This course is intended to provide students with a basic understanding of the tools and techniques that make for successful relationship selling. Among the core topics covered are: understanding buyer behavior; prospecting for potential customers; planning the sales call; communicating the sales message; recruiting, selecting, and motivating salespeople; evaluating salesperson performance. However, rather than covering these topics in a lecture format, as undergraduate courses often do, there will be a special emphasis in this course on "learning by doing," with a major portion of classroom time devoted to:
• Role plays covering various elements of the relationship selling and sales management process formal presentations, in which presenters will develop and deliver sales presentations to fellow students, who play the role of corporate buyers
• Mini cases and lecturettes, in which students will engage typical issues and problems facing sales professionals
4308 - Advertising & Promotion: Integrated Marketing Communications
(Previously taught as Special Topics MGT 4803 (Advertising and Promotions). No credit allowed for both MGT 4308 (Advertising and Promotion: Integrated Marketing Communications) and MGT 4803 (Advertising and Promotions).
This introductory course examines the role of advertising and promotion as an integral component of the marketing mix, and relates it to other components of the marketing task and overall strategic marketing. The dynamic nature of advertising and promotion as a communication tool is introduced. The student will examine and apply: (1) major marketing communications functions such as (but not limited to) advertising, direct marketing, the Internet, interactive media, sales promotion; (2) how to research and evaluate a firm’s marketing and promotional situation; (3) how to use these various options in developing effective communication strategies and programs. (4) the implications of current trends. The student should develop an understanding of the tools of, and rational behind, advertising and promotion, in order to utilize them as an integrative communication tool in the realm of marketing and business (using cases, exercises and conceptual applications).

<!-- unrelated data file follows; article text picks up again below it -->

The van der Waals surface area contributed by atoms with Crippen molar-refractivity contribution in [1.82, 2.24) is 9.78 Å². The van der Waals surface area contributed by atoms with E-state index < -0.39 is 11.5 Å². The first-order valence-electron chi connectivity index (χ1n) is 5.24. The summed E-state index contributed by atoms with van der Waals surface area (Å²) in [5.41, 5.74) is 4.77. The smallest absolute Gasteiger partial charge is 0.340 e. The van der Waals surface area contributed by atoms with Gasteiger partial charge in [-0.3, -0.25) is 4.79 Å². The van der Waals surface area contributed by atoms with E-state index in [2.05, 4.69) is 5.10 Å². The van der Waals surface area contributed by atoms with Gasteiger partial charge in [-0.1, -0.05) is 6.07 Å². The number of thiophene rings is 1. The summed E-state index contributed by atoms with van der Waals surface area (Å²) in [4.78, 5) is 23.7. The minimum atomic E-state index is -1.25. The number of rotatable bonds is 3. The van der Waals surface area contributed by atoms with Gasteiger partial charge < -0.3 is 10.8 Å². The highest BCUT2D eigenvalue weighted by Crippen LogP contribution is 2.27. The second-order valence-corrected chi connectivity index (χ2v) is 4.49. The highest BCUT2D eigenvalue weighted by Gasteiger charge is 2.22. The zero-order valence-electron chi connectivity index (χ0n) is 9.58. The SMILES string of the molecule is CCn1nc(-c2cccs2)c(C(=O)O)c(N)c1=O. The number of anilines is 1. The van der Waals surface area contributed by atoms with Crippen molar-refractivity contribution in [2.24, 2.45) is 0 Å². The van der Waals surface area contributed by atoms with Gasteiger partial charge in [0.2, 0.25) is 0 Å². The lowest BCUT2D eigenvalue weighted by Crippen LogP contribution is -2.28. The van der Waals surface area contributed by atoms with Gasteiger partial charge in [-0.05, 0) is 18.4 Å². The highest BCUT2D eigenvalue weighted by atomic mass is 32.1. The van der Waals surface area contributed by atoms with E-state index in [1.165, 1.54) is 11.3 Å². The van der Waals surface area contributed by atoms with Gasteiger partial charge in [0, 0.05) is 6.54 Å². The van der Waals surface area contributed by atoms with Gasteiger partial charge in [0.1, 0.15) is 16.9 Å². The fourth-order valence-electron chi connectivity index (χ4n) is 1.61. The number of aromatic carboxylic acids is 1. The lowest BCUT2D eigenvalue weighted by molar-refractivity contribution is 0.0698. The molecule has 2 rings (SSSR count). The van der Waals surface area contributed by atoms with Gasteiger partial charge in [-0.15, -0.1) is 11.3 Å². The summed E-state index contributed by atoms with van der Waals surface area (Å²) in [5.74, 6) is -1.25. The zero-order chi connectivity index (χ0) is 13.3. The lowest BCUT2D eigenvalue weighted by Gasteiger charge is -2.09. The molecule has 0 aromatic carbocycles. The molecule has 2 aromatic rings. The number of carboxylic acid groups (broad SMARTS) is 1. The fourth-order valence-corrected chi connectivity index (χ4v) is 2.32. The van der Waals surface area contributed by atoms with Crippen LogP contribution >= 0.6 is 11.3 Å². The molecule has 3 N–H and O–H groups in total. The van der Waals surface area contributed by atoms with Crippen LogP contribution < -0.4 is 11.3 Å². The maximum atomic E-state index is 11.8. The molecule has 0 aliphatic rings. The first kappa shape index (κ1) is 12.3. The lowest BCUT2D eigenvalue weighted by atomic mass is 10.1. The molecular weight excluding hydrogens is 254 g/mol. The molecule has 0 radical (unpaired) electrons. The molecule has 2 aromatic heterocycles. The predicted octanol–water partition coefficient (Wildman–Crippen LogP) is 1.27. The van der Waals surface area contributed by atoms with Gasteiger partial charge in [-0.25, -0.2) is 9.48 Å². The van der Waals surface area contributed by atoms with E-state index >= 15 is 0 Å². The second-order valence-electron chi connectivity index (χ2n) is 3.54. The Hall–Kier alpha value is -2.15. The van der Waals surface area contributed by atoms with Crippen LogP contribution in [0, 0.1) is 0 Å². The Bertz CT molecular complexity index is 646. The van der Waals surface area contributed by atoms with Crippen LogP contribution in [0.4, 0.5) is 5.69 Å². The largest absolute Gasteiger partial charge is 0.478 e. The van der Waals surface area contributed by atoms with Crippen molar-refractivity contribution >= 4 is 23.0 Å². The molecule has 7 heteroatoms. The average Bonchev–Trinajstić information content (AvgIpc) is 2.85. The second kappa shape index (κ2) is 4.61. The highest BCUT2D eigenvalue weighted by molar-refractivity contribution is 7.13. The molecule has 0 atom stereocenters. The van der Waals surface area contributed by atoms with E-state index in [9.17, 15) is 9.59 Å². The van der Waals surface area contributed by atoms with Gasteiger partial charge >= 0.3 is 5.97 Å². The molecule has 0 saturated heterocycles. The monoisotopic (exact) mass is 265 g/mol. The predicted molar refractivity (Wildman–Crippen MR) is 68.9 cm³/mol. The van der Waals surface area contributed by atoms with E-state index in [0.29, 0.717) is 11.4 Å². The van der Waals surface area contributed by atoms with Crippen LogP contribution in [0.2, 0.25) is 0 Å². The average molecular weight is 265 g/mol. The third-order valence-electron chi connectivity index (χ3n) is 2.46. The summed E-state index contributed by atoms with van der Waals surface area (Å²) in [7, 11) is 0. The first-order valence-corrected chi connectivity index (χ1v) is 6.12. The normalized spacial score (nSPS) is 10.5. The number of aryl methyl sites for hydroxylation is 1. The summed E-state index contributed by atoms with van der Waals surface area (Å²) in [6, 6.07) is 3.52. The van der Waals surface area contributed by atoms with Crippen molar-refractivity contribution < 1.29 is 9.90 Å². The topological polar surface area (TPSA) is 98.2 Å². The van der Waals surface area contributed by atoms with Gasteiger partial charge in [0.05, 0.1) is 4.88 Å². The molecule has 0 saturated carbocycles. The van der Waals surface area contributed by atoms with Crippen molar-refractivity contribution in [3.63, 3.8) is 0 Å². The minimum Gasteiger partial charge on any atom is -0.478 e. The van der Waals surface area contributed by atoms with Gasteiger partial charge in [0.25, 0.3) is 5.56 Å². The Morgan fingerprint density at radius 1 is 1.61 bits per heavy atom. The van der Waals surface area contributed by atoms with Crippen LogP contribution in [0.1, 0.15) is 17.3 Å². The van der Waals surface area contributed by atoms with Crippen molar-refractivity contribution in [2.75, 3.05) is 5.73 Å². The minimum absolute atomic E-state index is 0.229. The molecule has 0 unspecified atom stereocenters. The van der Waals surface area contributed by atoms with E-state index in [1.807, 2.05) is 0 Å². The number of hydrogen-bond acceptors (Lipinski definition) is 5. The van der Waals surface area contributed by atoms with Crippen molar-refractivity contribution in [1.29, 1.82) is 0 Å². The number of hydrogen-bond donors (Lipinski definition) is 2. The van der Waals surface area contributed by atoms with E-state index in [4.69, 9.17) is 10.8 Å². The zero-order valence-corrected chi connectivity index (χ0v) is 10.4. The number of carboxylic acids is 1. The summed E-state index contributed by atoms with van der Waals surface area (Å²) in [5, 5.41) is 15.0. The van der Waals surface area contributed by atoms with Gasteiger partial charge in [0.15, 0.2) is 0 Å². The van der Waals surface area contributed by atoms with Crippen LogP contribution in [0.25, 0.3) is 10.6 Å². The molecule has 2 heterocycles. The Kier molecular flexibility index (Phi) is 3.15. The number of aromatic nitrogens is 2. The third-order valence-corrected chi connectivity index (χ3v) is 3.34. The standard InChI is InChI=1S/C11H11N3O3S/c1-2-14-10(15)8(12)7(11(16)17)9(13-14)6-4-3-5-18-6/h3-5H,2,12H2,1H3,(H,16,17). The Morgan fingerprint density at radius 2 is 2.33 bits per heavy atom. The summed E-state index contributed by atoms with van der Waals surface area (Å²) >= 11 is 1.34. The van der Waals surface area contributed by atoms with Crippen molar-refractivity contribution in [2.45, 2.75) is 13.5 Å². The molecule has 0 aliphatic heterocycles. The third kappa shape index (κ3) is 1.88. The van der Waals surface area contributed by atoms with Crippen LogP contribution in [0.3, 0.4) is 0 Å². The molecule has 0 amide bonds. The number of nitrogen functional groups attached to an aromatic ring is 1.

4311 - Digital Marketing
(Previously taught as Special Topics MGT 4803 (Digital Marketing). No credit allowed for both MGT 4311 and MGT 4803 (Digital Marketing).